Subsequently, TRAI issued another letter in July 2021 wherein it requested the broadcasters to provide detailed architecture indicating which media (satellite, fibre, or any other media) is being used to deliver linear channel content to OTT platforms. The broadcasters turned down TRAI's request by contending that OTT is regulated by the Ministry of Information and Broadcasting (MIB) on the content side and the Ministry of Electronics and Information Technology (MeitY) on the technical aspect.

Things came to a head when TRAI issued an order dated November 25, 2021 asking broadcasters to provide information about the streaming of linear channels on OTT platforms or face action under the provisions of the TRAI Act. This prompted a section of broadcasters like Star, Sony, and Sun to challenge TRAI's order before the Telecom Disputes Settlement and Appellate Tribunal (TDSAT).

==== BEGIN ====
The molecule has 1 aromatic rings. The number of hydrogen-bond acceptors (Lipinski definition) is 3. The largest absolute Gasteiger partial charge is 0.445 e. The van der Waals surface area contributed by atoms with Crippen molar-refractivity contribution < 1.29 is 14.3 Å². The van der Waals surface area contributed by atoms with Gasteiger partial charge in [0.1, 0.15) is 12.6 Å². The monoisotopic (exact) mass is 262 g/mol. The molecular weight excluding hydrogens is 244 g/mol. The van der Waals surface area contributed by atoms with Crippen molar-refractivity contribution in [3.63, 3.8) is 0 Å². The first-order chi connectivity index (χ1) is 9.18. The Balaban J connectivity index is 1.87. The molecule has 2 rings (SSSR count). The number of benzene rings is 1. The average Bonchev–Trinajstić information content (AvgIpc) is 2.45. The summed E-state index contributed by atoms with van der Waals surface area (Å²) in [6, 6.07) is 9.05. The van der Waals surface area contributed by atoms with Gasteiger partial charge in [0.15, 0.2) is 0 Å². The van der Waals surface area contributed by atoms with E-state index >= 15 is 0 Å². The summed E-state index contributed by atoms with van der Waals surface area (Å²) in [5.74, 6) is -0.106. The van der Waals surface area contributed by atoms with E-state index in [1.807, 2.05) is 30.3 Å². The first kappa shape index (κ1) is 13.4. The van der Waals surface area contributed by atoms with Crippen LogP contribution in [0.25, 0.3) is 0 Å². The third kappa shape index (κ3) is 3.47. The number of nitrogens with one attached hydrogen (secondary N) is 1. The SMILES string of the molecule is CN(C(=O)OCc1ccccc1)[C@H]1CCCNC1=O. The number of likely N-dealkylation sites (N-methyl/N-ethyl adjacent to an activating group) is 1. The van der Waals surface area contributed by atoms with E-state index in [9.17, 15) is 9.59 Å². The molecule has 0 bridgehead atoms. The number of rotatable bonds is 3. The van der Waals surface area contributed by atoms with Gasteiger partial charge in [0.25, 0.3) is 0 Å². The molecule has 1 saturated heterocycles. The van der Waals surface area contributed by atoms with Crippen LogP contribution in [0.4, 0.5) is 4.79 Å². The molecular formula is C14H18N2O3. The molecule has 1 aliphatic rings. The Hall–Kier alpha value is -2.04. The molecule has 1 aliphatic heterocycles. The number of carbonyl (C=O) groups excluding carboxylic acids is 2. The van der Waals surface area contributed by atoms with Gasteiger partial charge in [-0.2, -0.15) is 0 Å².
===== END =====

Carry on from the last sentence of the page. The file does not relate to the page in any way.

TDSAT while admitting the petitions granted three weeks to TRAI to file a reply/short reply on the jurisdictional issue raised by the broadcasters based on contents of the New Tariff Order and Recommendations of TRAI dated 14.9.2020 on Regulatory Framework for OTT Communication Services.

While the matter is still sub judice, the tribunal has found merit in the argument that OTT services are beyond the extant laws and regulations presently. "On the basis of TRAI's stand in the two documents indicated above, there appears some merit at this stage in the submission that OTT services are beyond the extant laws and Regulations presently, which are the words used by TRAI itself in the recommendations of 14.9.2014. Hence, till the next date, no coercive action shall be taken against the appellant on the basis of the impugned letter of TRAI dated 25.11.2021," the TDSAT order reads.